Knowledge of primeval times helps to counter the climate crisis

Prof. Dr. Wolfgang Kiessling from the GeoZentrum Nordbayern in Erlangen is researching the effects of earlier climate catastrophes on organisms and ecosystems. The Volkswagen Foundation supported him from 2006 to 2010 with a Lichtenberg Professorship, and since 2019 he has been funded under the Foundation’s funding initiative "World Knowledge – Structural Support for Rare Subjects".

Professor Kiessling, you're working on the next world climate report. What exactly is your role?

As the main author in the IPCC’s Working Group 2 "Impacts, Adaptation, Vulnerability", I am working on a summary of the current state of research concerning the effects of climate change on natural and social systems – together with 260 colleagues representing a wide range of disciplines from 63 countries. Personally, my job is to ensure that historical aspects of climate change are adequately taken into account.

Wolfgang Kießling in front of a cabinet with valuable fossils.
Corals are one of the favourite objects in Kiessling's research - here he is standing in front of a cabinet with valuable fossils. (Photo: Sven Stolzenwald for Volkswagen Foundation)

What can we learn from primeval times?  

Findings on extreme events in the Earth's history can help us understand current processes and better counteract climate change. The extinction of species on a global scale – largely triggered by massive climate change – is nothing new: The Permian-Triassic extinction event of 252 million years ago was such a dramatic occurrence. At that time, 90 percent of all species living in the ocean and 75 percent of those living on land became extinct, including all coral reefs. The extreme temperature rise of 10°C, oxygen depletion in the seas and ocean acidification were the cause. 

How did that happen? 

At the end of the Permian, the largest mega-volcanism in the history of the Earth took place in Siberia. Large amounts of carbon dioxide and methane were transported into the atmosphere, leading to a rapid rise in temperature and acid rain. The volcanic eruptions experienced in modern times, by the way, are very different and come to an end much more quickly.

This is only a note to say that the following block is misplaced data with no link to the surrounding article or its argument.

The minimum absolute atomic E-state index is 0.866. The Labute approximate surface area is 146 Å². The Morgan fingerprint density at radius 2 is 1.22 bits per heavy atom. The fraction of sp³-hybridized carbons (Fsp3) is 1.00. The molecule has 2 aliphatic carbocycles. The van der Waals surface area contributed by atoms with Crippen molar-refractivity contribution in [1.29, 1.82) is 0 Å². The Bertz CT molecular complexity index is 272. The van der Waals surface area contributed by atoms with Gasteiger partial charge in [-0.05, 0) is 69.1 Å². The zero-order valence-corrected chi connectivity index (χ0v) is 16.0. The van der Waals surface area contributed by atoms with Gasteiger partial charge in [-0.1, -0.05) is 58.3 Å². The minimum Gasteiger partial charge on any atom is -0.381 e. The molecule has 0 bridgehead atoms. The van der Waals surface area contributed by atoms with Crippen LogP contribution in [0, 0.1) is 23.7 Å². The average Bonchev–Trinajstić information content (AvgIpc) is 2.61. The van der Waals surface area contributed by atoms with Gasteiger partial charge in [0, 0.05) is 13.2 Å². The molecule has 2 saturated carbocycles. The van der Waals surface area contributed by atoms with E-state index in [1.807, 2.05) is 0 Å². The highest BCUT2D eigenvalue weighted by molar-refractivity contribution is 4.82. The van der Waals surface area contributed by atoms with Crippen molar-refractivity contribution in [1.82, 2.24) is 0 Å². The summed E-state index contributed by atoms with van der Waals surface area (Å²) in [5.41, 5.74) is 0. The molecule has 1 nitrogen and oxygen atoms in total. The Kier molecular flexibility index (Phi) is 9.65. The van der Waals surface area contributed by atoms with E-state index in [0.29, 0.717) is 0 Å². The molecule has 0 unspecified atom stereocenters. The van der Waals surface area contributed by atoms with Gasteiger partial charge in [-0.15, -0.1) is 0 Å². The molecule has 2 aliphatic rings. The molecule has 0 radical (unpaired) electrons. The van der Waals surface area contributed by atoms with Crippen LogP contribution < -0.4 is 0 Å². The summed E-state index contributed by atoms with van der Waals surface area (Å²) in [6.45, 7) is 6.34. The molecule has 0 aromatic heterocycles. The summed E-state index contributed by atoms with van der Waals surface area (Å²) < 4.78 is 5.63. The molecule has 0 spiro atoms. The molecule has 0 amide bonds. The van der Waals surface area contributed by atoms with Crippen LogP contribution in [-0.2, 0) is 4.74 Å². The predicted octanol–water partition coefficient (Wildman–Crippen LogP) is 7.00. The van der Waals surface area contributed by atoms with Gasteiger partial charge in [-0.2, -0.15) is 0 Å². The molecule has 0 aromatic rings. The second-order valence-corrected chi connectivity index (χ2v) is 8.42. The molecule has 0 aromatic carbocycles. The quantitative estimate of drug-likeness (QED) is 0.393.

How do you know what the sea temperature was 250 million years ago?

We analyze the oxygen isotopes found in the microscopic teeth of early vertebrates. The ratio of the oxygen isotopes with the mass numbers 18 and 16 in the sea is temperature-dependent. Using mass spectrometry, we can quantitatively break down the proportions and thus estimate the temperature.

Corals are among your favorite objects of research. What do they show you? 

Fast-growing reef corals like the tropical hard corals need microscopic algae as symbionts. The coral polyp receives sugar compounds from the algae, providing it with most of its nutrition. Since the algae need sunlight for their photosynthesis, the corals live in the upper layers of the ocean. If temperatures are too high, they repel the algae and coral bleaching occurs; the corals are starved of nutrition and can die. In 2015/16, a large coral bleaching process was observed in the tropics.

220 million year old reef coral
As witnesses of climate and environmental changes, objects like this 220 million year old reef coral are far more than just beautiful fossils for Wolfgang Kiessling. (Photo: Sven Stolzenwald for Volkswagen Foundation)

And that also happened in earlier times?

At the Permian-Triassic boundary the changes were so dramatic that all hard corals became extinct. And during the climate changes of the Pleistocene ice ages and interglacial periods some 100,000 years ago, the corals "moved" to cooler waters, to greater depths or to higher latitudes.